That is the scenario that could play out — could — only if the starting point is LeBron James winning a championship for Cleveland.
No. 4: Fizdale already impressing in Memphis — David Fizdale had many admirers in Miami during his time as an assistant to Erik Spoelstra and was just hired to steer the Grizzlies into their next era. In some ways he’s a mystery, if only because he’s never held a high profile job, other than being visible during the Big Three era in Miami. The Memphis Commercial Appeal wrote a lengthy essay on Fizzle and here is Tom Schad‘s report:
David Fizdale and Lamont Smith were standing in line at a since-forgotten restaurant, waiting to order a since-forgotten meal, when a 6-foot-8 mass of muscle ran over to greet them.
It was summertime in Miami, about four or five years ago. Fizdale was an assistant coach for the Miami Heat. Smith, his close friend and old college teammate, was in town for a long weekend. They talked some ball, spent some time on South Beach and went to grab a bite to eat.
“There’s a chance we may run into Dwyane or LeBron,” Fizdale told Smith — as in, Dwyane Wade or LeBron James, two of the NBA’s most popular superstars.
Cool, Smith thought. He expected a straightforward “shake hands, sit down, share a meal” type of thing. He did not expect to see James rush over and grab Fizdale in a bearhug like a long-lost friend.
“When’s the last time you saw him?” Smith later asked Fizdale.
“Oh,” Fizdale answered. “I saw him last week.”
To Smith, that moment showcased one of the greatest strengths of the man poised to be the next Grizzlies’ coach: An ability to build deep relationships with the players he coaches, whether it’s an undrafted rookie from a small-private school — or arguably the best player on the planet. It’s not so much friendship as it is a mutual understanding, Smith said. It’s the type of connection that can help a coach get the most out of his players.
“He has the utmost respect from those guys, but at the same time, he coaches them. He’s very critical of them,” Smith explained. “I think, again, it all stems back to having that relationship.”
Now, Fizdale will seek to build those same types of relationships in Memphis. A source told The Commercial Appeal on Thursday that the 41-year-old has accepted a four-year contract to become an NBA head coach for the first time. An introductory press conference is expected sometime next week.
Not much is known about Fizdale outside of NBA circles, but former teammates, coaches and players describe him as both fiercely competitive and naturally easygoing. He has the basketball savvy of someone who became a Division I assistant coach at 24, then sharpened his skills in the Miami Heat video room under the guidance of Erik Spoelstra. And he has a laid-back personality befitting his Los Angeles roots.
“You can’t be around Fiz and not feel positive and energized and enjoy his company,” said his college coach, Brad Holland. “You just can’t. That’s who he is.”
Beach ball, and an early start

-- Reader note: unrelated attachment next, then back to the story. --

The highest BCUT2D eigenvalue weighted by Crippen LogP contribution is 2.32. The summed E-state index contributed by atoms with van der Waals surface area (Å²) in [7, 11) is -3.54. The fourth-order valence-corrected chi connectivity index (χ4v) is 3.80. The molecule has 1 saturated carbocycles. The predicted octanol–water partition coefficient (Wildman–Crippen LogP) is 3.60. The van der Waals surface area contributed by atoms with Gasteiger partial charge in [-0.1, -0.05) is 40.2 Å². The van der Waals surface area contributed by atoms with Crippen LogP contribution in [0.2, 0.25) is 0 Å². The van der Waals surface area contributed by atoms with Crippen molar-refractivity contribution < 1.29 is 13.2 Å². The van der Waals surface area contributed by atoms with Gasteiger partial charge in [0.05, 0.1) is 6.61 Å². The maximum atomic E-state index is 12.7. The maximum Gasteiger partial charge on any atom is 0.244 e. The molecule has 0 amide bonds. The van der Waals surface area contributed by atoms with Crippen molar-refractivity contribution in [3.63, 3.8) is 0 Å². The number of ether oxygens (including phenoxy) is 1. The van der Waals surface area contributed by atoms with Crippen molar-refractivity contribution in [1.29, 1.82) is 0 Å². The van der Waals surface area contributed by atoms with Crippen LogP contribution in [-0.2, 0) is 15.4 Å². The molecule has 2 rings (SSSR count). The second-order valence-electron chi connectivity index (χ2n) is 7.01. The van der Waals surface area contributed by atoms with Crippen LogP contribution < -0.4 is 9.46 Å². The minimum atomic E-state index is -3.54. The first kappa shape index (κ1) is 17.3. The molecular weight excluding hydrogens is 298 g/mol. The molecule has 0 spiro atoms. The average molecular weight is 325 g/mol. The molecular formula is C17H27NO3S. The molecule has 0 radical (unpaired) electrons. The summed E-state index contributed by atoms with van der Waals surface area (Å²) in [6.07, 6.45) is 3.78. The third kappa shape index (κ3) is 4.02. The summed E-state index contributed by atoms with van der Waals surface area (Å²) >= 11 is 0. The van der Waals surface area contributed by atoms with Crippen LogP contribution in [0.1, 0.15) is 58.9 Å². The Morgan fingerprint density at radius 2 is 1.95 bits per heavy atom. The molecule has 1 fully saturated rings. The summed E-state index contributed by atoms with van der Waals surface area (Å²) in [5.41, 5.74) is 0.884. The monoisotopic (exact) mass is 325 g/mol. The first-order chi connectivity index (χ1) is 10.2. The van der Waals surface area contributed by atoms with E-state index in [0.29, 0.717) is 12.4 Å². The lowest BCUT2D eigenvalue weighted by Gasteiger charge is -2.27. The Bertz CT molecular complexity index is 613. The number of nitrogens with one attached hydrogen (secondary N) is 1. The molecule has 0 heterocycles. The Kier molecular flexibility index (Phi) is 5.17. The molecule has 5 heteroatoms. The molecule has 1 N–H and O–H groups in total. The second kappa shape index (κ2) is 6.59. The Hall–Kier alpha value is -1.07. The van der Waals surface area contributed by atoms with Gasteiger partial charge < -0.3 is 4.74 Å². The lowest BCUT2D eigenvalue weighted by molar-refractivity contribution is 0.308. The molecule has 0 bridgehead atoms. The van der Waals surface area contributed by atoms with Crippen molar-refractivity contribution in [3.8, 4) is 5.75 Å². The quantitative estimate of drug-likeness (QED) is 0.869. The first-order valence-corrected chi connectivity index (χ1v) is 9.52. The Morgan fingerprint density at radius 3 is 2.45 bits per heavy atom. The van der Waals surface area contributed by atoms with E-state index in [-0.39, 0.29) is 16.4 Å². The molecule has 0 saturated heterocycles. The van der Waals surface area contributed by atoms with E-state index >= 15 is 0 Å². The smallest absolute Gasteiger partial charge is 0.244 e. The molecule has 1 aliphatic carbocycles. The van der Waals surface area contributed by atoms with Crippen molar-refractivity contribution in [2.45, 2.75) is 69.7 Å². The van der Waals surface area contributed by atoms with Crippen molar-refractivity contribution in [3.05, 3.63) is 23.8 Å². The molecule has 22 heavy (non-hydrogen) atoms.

Andre Speech always liked playing pickup basketball at a court down by the beach in San Diego. So that’s where he and a few friends were one day when Fizdale rolled up.
Speech and the rest of his group were getting ready to leave after a recent loss. Fizdale heard that and insisted they play a few more games.
“We probably ran the court for the next couple hours,” Speech said.
Fizdale and Speech played together at the University of San Diego and were roommates one summer. Speech said Fizdale was generally competitive in everything he did — epic video game battles initially came to mind — but on the court, “Fiz” took it up a notch.
“If his normal competitiveness level was a 7, on the court it was an 11,” Speech said.
Fizdale played point guard at USD, a small private Catholic school in the West Coast Conference, and averaged 8.5 points, 5.4 assists and 2.5 rebounds per game. He wasn’t a dazzling offensive player but graduated as the program’s all-time career assists leader, with 465. More often than not, he made his mark on the defensive end.
“He’d get a step on you and be tipping balls, getting deflections,” said Smith, who is now the head coach at USD. “He was a monster defender.”
Holland always viewed Fizdale as his coach on the floor at San Diego, so shortly after the point guard graduated with a communications degree in 1996, Holland gave him his first coaching opportunity off the floor. In 1998, at 24 years old, Fizdale became a full-time assistant coach, instructing players barely younger than he was — many of them his former teammates. (Coincidentally, one such player was San Antonio Spurs assistant James Borrego, who was reportedly a finalist for the Grizzlies’ job before it was offered to Fizdale.)
Those first few years as an assistant were where Fizdale first found the balance between friend and coach. He remained close with many on the team — making late-night pizza runs with Smith, for example — but demanded respect at practice.
“I was impressed with how quickly he made that transition, but yet players loved to be around him,” Holland said. “Even though the players he was coaching were not that much younger than him, they were hanging on every word. They loved Fiz.”